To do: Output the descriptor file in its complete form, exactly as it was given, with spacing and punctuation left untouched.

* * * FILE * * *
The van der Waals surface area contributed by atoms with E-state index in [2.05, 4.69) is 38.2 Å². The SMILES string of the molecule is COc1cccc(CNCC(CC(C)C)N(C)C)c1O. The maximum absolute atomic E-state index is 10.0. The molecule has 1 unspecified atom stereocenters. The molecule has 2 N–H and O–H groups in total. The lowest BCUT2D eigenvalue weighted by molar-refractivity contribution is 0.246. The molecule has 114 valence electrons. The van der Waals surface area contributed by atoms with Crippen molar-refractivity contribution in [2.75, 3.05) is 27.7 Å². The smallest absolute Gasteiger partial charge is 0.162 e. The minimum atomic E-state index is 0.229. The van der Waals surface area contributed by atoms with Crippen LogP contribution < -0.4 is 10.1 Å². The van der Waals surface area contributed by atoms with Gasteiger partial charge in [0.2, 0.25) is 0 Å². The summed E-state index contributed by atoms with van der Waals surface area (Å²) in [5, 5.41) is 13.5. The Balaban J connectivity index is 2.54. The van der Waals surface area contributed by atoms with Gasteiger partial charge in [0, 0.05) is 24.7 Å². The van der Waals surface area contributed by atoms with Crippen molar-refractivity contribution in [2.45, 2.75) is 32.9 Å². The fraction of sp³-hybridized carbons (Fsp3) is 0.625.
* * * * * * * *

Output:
The van der Waals surface area contributed by atoms with E-state index in [2.05, 4.69) is 38.2 Å². The SMILES string of the molecule is COc1cccc(CNCC(CC(C)C)N(C)C)c1O. The maximum absolute atomic E-state index is 10.0. The molecule has 1 unspecified atom stereocenters. The molecule has 2 N–H and O–H groups in total. The lowest BCUT2D eigenvalue weighted by molar-refractivity contribution is 0.246. The molecule has 114 valence electrons. The van der Waals surface area contributed by atoms with Crippen molar-refractivity contribution in [2.75, 3.05) is 27.7 Å². The smallest absolute Gasteiger partial charge is 0.162 e. The minimum atomic E-state index is 0.229. The van der Waals surface area contributed by atoms with Crippen LogP contribution < -0.4 is 10.1 Å². The van der Waals surface area contributed by atoms with Gasteiger partial charge in [0.2, 0.25) is 0 Å². The summed E-state index contributed by atoms with van der Waals surface area (Å²) in [5, 5.41) is 13.5. The Balaban J connectivity index is 2.54. The van der Waals surface area contributed by atoms with Gasteiger partial charge in [0, 0.05) is 24.7 Å². The van der Waals surface area contributed by atoms with Crippen molar-refractivity contribution in [2.45, 2.75) is 32.9 Å². The fraction of sp³-hybridized carbons (Fsp3) is 0.625.